vote buttons
2
1
beginner
0
intermediate
0
advanced
21-Jan-2015 01:12 UTC
K Bonneau
332

1 Answers

vote buttons
1

When you use the var keyword, you tell the compiler to automatically determine the type of the variable based on the value assigned.

When you use the dynamic keyword you tell the compiler to turn off compile-time checking. However the type checks still do happen during runtime, and instead of compile time errors, you get runtime errors.

The following code won't compile as the compiler has inferred the value of v to be string, and ++ is not defined for a string.

var v = "some string"; //compiler infers type of v is string
v++; // compiler error here. The code does not compile.

The below code compiles fine as the compiler checks are turned off for dynamic. However if we run it, we will get a Runtime exception when we attempt to increment a string.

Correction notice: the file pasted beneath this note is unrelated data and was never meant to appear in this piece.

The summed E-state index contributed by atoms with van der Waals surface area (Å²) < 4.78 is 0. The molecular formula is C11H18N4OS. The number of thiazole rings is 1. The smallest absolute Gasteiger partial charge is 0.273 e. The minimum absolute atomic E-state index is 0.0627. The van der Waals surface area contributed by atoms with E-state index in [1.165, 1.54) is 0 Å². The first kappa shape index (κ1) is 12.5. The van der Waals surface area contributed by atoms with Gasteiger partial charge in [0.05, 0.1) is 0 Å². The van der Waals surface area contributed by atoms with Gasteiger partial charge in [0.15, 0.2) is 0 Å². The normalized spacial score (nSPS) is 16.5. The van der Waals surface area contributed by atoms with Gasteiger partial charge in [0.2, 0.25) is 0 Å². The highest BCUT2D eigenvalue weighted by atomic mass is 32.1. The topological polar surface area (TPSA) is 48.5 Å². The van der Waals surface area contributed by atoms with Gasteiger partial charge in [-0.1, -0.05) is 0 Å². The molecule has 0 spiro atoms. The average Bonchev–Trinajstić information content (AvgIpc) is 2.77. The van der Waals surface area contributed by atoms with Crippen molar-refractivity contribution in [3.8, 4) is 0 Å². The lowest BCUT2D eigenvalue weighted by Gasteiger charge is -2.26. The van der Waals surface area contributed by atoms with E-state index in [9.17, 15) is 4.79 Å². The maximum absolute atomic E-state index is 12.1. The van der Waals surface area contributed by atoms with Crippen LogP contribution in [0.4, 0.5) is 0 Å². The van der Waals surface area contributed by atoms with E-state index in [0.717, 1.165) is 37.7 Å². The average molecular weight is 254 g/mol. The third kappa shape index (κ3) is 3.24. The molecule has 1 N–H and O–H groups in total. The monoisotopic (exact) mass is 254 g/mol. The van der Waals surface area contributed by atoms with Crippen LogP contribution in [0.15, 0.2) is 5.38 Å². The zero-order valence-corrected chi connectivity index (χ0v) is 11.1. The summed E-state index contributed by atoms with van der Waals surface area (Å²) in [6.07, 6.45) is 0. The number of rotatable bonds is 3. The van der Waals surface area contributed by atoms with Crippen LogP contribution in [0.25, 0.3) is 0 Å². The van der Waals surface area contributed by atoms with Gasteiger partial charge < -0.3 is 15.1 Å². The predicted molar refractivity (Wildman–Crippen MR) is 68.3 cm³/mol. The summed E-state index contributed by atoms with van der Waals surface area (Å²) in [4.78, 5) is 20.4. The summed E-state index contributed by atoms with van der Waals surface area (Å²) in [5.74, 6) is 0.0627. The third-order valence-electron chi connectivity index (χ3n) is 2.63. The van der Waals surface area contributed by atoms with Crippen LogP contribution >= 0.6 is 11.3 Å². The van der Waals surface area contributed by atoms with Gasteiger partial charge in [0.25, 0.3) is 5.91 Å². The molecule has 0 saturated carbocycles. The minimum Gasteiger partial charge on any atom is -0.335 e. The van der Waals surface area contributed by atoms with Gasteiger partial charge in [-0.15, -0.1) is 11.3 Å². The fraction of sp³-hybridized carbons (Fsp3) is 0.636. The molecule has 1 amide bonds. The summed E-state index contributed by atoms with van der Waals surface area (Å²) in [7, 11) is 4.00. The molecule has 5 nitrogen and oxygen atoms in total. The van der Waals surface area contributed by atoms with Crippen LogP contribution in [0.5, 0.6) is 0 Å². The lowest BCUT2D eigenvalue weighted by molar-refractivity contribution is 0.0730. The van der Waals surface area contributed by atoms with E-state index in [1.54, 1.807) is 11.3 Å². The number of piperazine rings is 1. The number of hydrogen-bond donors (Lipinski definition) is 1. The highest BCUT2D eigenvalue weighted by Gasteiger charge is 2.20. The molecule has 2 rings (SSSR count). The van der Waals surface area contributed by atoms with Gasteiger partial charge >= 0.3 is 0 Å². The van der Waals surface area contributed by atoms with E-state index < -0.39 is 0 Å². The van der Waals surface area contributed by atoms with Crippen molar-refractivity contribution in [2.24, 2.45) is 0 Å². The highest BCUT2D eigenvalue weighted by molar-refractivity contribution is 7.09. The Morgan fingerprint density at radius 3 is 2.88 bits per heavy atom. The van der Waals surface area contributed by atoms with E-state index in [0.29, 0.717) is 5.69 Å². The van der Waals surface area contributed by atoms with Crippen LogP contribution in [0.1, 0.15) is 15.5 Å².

dynamic d = "some string"
d++;

For var the type of the variable is determined at the time of declaration and the type does not change throughout the lifetime of the variable. However for a variable declared using the dynamic keyword, the variable can assume different underlying types.

dynamic d = "some string"; // d is string
d = 100; // d is now int

With dynamic we lose compile time checks, so it is generally advised to avoid using dynamics unless necessary. Following quote from MSDN nicely summarized when use of dynamics is justified:

As a developer, you use the dynamic keyword with variables expected to contain objects of uncertain type such as objects returned from a COM or DOM API; obtained from a dynamic language (IronRuby, for example); from reflection; from objects built dynamically in C# 4.0 using the new expand capabilities.

21-Jan-2015 01:15 UTC
K Bonneau
332